The "AP bottoms" starting material used in these specific examples had the composition (% by weight):
______________________________________Acetophenone 49.6%Isopropyl phenol 9.7%Phenol 7.1%______________________________________
The tensile strengths of the binders were evaluated after storage overnight at ambient relative humidity of 48% and in a separate test after storage overnight at a high humidity of 91%. In each test 0.30 parts A-1160 Ureido silane (T.M. Union Carbide Co.) were added to each respective binder. Then 3000 parts Wedron 5025 silica sand were admixed with 30 parts of each respective binder and 20% of a 65% solution of toluene sulfonic acid catalyst in water (based on the weight of the binder). The sand-binder-catalyst mixes were charged into a multiple mold shaping element and allowed to cure.
The strip times were determined by placing a portion of the sand mixture in a box mold and observing the time when this material loses its plasticity (develops measurable scratch hardness).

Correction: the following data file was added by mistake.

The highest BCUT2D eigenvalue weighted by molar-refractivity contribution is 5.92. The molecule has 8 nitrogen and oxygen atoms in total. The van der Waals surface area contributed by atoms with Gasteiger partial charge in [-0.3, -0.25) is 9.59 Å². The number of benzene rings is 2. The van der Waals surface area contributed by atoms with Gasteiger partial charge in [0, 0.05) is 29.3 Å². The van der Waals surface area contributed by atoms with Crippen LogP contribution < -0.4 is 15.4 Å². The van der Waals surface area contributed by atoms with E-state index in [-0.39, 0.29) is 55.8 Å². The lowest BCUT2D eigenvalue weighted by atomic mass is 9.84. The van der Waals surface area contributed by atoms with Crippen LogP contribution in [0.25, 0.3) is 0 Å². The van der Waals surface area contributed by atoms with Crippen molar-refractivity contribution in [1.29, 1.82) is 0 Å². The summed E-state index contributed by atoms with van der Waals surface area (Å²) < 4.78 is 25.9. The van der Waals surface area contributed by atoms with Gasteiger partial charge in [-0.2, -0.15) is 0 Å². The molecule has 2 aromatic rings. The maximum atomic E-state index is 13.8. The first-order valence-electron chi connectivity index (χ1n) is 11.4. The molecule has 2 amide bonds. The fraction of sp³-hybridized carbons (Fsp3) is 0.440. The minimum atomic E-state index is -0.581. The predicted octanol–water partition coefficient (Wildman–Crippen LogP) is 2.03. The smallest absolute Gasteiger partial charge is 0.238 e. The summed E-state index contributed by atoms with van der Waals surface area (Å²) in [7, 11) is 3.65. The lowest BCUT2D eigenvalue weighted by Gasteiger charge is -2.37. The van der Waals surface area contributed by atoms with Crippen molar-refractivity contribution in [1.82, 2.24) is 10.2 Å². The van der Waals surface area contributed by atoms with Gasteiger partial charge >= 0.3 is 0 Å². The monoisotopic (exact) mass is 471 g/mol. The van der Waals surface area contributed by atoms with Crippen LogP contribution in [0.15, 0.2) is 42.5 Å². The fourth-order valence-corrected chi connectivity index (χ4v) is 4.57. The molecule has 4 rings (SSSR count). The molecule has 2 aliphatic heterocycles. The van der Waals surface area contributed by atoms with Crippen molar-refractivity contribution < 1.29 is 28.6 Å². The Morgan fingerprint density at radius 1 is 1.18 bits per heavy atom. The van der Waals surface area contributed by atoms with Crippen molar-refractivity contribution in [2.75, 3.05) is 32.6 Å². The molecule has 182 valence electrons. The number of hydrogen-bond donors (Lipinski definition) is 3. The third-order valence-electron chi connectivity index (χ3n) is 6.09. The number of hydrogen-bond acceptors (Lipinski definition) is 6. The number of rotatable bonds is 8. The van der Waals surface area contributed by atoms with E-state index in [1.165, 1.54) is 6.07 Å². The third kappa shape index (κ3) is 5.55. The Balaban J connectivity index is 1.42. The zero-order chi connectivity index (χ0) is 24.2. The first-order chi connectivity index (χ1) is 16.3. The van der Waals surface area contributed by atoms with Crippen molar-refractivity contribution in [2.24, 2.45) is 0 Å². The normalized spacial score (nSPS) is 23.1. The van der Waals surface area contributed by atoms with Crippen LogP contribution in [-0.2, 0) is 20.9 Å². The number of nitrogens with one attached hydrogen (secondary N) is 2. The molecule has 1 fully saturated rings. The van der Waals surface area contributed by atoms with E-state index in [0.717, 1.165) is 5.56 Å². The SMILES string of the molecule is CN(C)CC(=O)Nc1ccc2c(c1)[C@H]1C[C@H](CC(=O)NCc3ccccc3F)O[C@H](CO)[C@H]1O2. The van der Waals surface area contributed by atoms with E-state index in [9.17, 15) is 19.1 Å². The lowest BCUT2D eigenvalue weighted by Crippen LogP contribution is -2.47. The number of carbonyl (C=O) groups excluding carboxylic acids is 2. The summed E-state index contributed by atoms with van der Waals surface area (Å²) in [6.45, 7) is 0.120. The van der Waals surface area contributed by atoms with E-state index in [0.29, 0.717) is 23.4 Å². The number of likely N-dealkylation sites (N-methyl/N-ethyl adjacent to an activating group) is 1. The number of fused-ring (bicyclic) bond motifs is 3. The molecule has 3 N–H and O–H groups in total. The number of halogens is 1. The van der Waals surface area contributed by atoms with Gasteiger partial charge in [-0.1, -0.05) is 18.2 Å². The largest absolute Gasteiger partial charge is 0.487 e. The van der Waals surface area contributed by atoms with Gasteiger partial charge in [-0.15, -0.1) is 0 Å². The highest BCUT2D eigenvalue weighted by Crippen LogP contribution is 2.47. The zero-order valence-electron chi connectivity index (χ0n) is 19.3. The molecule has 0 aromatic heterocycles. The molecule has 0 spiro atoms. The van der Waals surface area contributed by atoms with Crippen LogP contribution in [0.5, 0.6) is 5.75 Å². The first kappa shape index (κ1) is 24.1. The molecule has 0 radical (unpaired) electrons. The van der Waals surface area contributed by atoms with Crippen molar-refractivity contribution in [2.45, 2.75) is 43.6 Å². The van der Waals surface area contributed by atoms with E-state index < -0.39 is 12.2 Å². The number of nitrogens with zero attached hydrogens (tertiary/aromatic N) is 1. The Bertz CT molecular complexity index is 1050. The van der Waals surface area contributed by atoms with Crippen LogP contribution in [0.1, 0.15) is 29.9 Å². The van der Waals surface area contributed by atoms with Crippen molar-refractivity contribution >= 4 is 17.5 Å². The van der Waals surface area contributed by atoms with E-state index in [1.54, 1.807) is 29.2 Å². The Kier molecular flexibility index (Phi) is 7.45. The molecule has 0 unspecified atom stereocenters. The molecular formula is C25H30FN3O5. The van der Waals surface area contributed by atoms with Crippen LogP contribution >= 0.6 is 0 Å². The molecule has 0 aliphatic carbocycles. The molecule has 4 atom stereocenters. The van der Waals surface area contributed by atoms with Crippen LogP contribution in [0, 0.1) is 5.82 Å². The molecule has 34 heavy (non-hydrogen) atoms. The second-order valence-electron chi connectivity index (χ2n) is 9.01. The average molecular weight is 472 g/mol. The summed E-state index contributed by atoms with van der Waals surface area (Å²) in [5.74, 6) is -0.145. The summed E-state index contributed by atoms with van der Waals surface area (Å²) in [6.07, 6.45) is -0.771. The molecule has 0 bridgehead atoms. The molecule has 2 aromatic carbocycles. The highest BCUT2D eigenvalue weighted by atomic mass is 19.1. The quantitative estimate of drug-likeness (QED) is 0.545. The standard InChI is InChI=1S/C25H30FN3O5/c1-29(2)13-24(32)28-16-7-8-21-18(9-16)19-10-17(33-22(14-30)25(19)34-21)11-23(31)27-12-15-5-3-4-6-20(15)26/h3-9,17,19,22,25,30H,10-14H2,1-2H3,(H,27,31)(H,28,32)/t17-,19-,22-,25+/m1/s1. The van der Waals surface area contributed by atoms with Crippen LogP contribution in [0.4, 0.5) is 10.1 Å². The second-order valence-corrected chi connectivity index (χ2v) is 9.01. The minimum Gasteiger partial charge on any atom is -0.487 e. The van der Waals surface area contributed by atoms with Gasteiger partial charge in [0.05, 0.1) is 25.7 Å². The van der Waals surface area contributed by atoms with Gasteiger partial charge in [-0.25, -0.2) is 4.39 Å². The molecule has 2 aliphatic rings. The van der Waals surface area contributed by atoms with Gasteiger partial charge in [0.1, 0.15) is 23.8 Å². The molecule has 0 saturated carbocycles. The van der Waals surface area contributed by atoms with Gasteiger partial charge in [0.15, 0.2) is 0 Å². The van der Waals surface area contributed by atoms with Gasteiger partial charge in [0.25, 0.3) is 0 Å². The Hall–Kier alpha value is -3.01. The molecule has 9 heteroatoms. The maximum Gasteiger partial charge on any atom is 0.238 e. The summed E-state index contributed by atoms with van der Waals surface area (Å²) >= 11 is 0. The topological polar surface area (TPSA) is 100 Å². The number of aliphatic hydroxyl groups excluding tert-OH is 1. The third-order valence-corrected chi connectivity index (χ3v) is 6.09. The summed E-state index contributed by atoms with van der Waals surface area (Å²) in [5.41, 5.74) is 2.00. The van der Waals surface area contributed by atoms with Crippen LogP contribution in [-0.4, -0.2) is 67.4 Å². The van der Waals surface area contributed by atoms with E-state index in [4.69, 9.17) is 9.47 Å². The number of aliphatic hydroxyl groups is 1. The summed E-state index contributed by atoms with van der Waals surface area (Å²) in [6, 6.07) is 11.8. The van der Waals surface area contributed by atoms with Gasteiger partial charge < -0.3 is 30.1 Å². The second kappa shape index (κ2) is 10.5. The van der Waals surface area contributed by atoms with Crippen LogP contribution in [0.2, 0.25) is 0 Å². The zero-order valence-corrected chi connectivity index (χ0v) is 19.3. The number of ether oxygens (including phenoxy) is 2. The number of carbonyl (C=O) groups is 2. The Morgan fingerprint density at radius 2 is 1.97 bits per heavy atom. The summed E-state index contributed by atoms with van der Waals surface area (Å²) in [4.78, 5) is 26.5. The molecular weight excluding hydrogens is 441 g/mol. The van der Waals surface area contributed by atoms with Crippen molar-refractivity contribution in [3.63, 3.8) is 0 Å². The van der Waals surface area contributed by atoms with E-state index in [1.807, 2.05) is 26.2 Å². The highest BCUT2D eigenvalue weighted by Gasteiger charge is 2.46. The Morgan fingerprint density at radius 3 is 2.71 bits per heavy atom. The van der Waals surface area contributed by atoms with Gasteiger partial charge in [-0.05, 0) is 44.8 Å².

__________________________________________________________________________CHARGE PRODUCT TENSILE % Total Brookfield HighEx- Para- % Phenolic/ Viscosity % Am- Humi- Stripam- % formal- % Aceto- % CH2 O 25° C. % % Aceto- % bient dity Timeple FA dehyde Phenol phenone Water (wt/wt) (cps) CH2 O Phenol phenone Water (psi) (psi) (mins)__________________________________________________________________________ 4 62.3 13.9 13.9 6.9 3.0 1.49/1 130.0 0.55 2.25 1.67 8.82 330 240 70 5 66.2 8.8 8.8 13.2 3.0 2.5/1 57.2 0.41 3.05 3.83 6.03 270 195 150 6 51.4 17.1 11.4 17.1 3.0 1.67/1 154.0 1.56 1.47 3.41 9.45 290 155 133 7 69.3 13.9 9.2 4.6 3.0 1.1/1 78.0 2.43 1.07 0.99 7.00 345 205 108 8 48.5 10.6 2.65 16.2 3.0 3.55/1 88.0 0.24 8.08 6.48 8.00 180 115 180 9 66.2 8.8 17.7 4.4 3.0 2.51/1 66.0 0.18 6.22 1.62 6.97 305 180 9010 51.4 17.1 22.8 5.7 3.0 1.67/1 130.0 0.91 3.80 1.91 9.42 315 195 12011 58.2 11.6 15.5 11.6 3.0 2.33/1 84.0 0.28 3.95 3.84 8.27 300 160 10512 72.8 9.7 9.7 4.9 3.0 1.49/1 58.8 0.94 2.18 1.25 6.34 267 209 14713 58.2 19.4 12.9 6.5 3.0 1/1 144.0 3.47 1.04 1.08 9.94 373 238 9014 54.6 12.1 24.3 6.1 3.0 2.5/1 116.0 0.22 6.98 2.28 8.84 309 210 10415 54.6 12.1 12.1 18.1 3.0 2.5/1 92.0 0.42 2.45 5.13 8.55 245 199 22116 63.3 12.7 16.4 4.2 3.0 1.66/1 86.0 0.46 3.32 1.27 7.17 306 224 10317 63.3 12.7 8.4 12.7 3.0 1.66/1 70.4 2.04 1.57 2.86 7.97 333 207 18518 60.6 8.1 16.2 12.1 3.0 3.5/1 58.0 0.14 6.61 4.65 6.30 267 194 15719 45.9 15.3 20.4 15.3 3.0 2.33/1 151.6 0.33 4.27 5.13 9.47 289 189 12920 54.3 18.9 11.9 11.9 3.0 1.25/1 152.8 2.62 1.24 2.21 8.72 312 223 133__________________________________________________________________________